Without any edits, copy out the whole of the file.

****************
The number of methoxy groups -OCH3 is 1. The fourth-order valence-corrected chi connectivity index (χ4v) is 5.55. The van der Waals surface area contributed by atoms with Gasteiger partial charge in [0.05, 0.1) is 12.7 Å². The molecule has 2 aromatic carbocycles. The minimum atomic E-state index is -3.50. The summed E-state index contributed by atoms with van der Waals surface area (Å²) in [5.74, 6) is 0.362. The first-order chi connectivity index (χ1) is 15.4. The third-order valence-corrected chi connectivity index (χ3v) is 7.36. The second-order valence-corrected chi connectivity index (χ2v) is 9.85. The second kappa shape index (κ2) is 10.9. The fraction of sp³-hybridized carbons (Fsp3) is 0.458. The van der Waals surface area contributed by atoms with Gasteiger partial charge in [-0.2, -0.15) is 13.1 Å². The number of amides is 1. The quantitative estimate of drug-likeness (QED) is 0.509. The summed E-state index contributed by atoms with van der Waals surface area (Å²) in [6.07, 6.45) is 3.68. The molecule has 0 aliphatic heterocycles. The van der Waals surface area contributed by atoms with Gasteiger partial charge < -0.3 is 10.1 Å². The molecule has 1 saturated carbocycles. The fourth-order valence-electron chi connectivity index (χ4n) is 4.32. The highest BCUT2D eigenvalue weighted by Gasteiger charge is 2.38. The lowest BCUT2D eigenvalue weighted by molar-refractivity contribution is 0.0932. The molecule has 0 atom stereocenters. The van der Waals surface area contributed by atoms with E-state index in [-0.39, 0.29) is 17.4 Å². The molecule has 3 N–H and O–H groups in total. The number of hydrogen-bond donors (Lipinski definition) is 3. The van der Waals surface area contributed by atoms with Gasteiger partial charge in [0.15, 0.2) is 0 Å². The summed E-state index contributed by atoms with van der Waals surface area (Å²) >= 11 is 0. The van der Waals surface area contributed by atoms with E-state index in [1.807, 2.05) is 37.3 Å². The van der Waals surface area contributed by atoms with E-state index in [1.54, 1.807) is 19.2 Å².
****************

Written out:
The number of methoxy groups -OCH3 is 1. The fourth-order valence-corrected chi connectivity index (χ4v) is 5.55. The van der Waals surface area contributed by atoms with Gasteiger partial charge in [0.05, 0.1) is 12.7 Å². The molecule has 2 aromatic carbocycles. The minimum atomic E-state index is -3.50. The summed E-state index contributed by atoms with van der Waals surface area (Å²) in [5.74, 6) is 0.362. The first-order chi connectivity index (χ1) is 15.4. The third-order valence-corrected chi connectivity index (χ3v) is 7.36. The second-order valence-corrected chi connectivity index (χ2v) is 9.85. The second kappa shape index (κ2) is 10.9. The fraction of sp³-hybridized carbons (Fsp3) is 0.458. The van der Waals surface area contributed by atoms with Gasteiger partial charge in [-0.2, -0.15) is 13.1 Å². The number of amides is 1. The quantitative estimate of drug-likeness (QED) is 0.509. The summed E-state index contributed by atoms with van der Waals surface area (Å²) in [6.07, 6.45) is 3.68. The molecule has 0 aliphatic heterocycles. The van der Waals surface area contributed by atoms with Gasteiger partial charge < -0.3 is 10.1 Å². The molecule has 1 saturated carbocycles. The fourth-order valence-electron chi connectivity index (χ4n) is 4.32. The highest BCUT2D eigenvalue weighted by Gasteiger charge is 2.38. The lowest BCUT2D eigenvalue weighted by molar-refractivity contribution is 0.0932. The molecule has 0 atom stereocenters. The van der Waals surface area contributed by atoms with E-state index in [-0.39, 0.29) is 17.4 Å². The molecule has 3 N–H and O–H groups in total. The number of hydrogen-bond donors (Lipinski definition) is 3. The van der Waals surface area contributed by atoms with Gasteiger partial charge in [0.15, 0.2) is 0 Å². The summed E-state index contributed by atoms with van der Waals surface area (Å²) >= 11 is 0. The van der Waals surface area contributed by atoms with E-state index in [1.807, 2.05) is 37.3 Å². The van der Waals surface area contributed by atoms with E-state index in [1.54, 1.807) is 19.2 Å².